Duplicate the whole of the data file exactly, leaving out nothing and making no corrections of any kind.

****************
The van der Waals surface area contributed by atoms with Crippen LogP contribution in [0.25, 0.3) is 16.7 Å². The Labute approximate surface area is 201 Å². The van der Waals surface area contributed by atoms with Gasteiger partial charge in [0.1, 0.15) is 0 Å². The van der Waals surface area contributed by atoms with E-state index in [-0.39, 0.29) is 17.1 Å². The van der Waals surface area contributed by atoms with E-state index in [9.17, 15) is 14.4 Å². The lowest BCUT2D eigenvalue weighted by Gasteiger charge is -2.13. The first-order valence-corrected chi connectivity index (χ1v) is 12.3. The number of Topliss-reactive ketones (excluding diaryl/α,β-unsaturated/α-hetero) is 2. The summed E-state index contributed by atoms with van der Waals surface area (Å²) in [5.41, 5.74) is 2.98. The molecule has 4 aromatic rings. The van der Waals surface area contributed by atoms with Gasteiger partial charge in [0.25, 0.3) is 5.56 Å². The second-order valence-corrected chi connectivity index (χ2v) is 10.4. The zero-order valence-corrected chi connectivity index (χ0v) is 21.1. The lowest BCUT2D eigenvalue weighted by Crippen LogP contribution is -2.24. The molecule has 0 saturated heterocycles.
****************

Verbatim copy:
The van der Waals surface area contributed by atoms with Crippen LogP contribution in [0.25, 0.3) is 16.7 Å². The Labute approximate surface area is 201 Å². The van der Waals surface area contributed by atoms with Gasteiger partial charge in [0.1, 0.15) is 0 Å². The van der Waals surface area contributed by atoms with E-state index in [-0.39, 0.29) is 17.1 Å². The van der Waals surface area contributed by atoms with E-state index in [9.17, 15) is 14.4 Å². The lowest BCUT2D eigenvalue weighted by Gasteiger charge is -2.13. The first-order valence-corrected chi connectivity index (χ1v) is 12.3. The number of Topliss-reactive ketones (excluding diaryl/α,β-unsaturated/α-hetero) is 2. The summed E-state index contributed by atoms with van der Waals surface area (Å²) in [5.41, 5.74) is 2.98. The molecule has 4 aromatic rings. The van der Waals surface area contributed by atoms with Gasteiger partial charge in [0.25, 0.3) is 5.56 Å². The second-order valence-corrected chi connectivity index (χ2v) is 10.4. The zero-order valence-corrected chi connectivity index (χ0v) is 21.1. The lowest BCUT2D eigenvalue weighted by Crippen LogP contribution is -2.24. The molecule has 0 saturated heterocycles.